This color is the brightest possible blue that can be reproduced on a computer screen, and is the color named blue in X11. It is one of the three primary colors used in the RGB color space, along with red and green. The three additive primaries in the RGB color system are the three colors of light chosen such as to provide the maximum gamut of colors that are capable of being represented on a computer or television set.
This color is also called color wheel blue. It is at 240 degrees on the HSV color wheel, also known as the RGB color wheel. It is a spectral color which lies at, or near, the short-wave (violet) end of the traditional "blue" and possibly was classified as "indigo" by Newton. Its complementary color is yellow.
The color defined as blue in the CMYK color system used in printing, also known as pigment blue, is the tone of blue that is achieved by mixing process (printer's) cyan and process (printer's) magenta in equal proportions.
The purpose of the CMYK color system is to provide the maximum possible gamut of color reproducible in printing by the use of only three primaries.
The color indicated is only approximate as the colors of printing inks may vary.
International Klein Blue (IKB) is a deep blue hue first mixed by the French artist Yves Klein. IKB's visual impact comes from its heavy reliance on ultramarine, as well as Klein's often thick and textured application of paint to canvas. There is a legend that Klein patented the color, but in reality he simply submitted a Soleau envelope and never progressed to the patent stage.
Savoy blue, or savoy azure, is a shade of saturation blue between peacock blue and periwinkle, lighter than peacock blue.
It owes its name to its being the color of the House of Savoy, a ruling dynasty in Italy from 1861 to 1946.
Having become a national color with the unification of Italy (1861), its use continued even after the birth of the Italian Republic (1946) with the name "Italian blue". An Italian-blue border was inserted on the edge of the Presidential Standard of Italy and the use of the blue scarf for the Italian Armed Forces' officers, for the presidents of the Italian provinces during the official ceremonies and of the blue jersey for Italian national sports teams it was also maintained in the Republican era.
Navy blue is a shade of the standard (h = 240°) blue. Navy blue got its name from the dark blue (contrasted with white) worn by sailors in the Royal Navy since 1748 (originally called marine blue before 1840) and subsequently adopted by other navies around the world.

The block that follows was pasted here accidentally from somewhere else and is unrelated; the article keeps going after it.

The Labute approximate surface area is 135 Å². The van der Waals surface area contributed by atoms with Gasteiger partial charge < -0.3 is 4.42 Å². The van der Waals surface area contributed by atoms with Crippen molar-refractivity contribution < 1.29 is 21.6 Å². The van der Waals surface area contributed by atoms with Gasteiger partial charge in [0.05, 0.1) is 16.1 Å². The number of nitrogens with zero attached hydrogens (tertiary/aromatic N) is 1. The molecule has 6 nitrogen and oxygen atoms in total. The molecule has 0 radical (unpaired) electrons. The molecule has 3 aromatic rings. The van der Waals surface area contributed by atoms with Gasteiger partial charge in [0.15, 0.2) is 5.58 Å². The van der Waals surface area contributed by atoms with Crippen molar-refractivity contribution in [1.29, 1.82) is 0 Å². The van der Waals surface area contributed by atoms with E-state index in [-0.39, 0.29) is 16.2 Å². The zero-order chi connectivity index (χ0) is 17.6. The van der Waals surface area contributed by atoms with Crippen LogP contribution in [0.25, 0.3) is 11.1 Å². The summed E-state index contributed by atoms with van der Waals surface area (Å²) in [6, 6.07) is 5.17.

The color defined as blue in the NCS or Natural Color System is an azure-like color shown at right (NCS 2060-B). The Natural Color System is a color system based on the four unique hues or psychological primary colors red, yellow, green, and blue. The NCS is based on the opponent process theory of vision.
The “Natural Color System” is widely used in Scandinavia.
NCS Blue can only be displayed approximately on a computer screen, as these spectral colors have been adjusted to fit into the sRGB gamut. In the 21st century, this hue is classified as an variation of azure that is on the border of cyan.
The Munsell color system is a color space that specifies colors based on three color dimensions: hue, value (lightness), and chroma (color purity), spaced uniformly (according to the logarithmic scale which governs human perception) in three dimensions in the Munsell color solid, which is shaped like an elongated oval at an angle. In order for all the colors to be spaced uniformly, it was found necessary to use a color wheel with five primary colors: red, yellow, green, blue, and purple.
Celtic blue is a shade of blue, also known as glas celtig in Welsh, or gorm ceilteach in both the Irish language and in Scottish Gaelic. Julius Caesar reported (in Commentarii de Bello Gallico) that the Britanni used to colour their bodies blue with vitrum, a word that means primarily "glass", but also the domestic name for the "woad" (Isatis tinctoria), besides the Gaulish loanword glastum (from Proto-Celtic *glastos "green"). The connection seems to be that both glass and the woad are "water-like" (lat. vitrum is from Proto-Indo-European *wed-ro- "water-like").
Spanish blue is the color that is called Azul (the Spanish word for "blue") in the Guía de coloraciones (Guide to colorations) by Rosa Gallego and Juan Carlos Sanz, a color dictionary published in 2005 that is widely popular in the Hispanophone realm.
Yale Blue is the dark azure color used in association with Yale University. The hue of Yale Blue is one of the two official colors of Indiana State University, the University of Mississippi, and Southern Methodist University.The official color "DCU Blue" of Dublin City University is very close to Yale Blue.
Yale Blue was also an official color of University of California, Berkeley, and Duke University.
Penn Blue is one of the official colors of the University of Pennsylvania, along with Penn Red. While the school colors were defined by 1910, university history points to earlier times when the colors may have been chosen, including a possible visit by George Washington to the University, where students used the color of his tunic to determine school colors or a track meet where Penn athletes declared that they would wear the colors "of the teams we beat," which would be those of both Harvard University and Yale University. Originally defined as the colors used on the American flag, the colors have since deviated.
Berkeley Blue is one of the official colors of the University of California, Berkeley, along with California Gold. Until 2007, the university had used Yale Blue in its place, given Berkeley's historical ties to Yale University, particularly in its founding. Berkeley's school colors are the originators for those of all the campuses in the University of California system, of which Berkeley is the oldest as its flagship.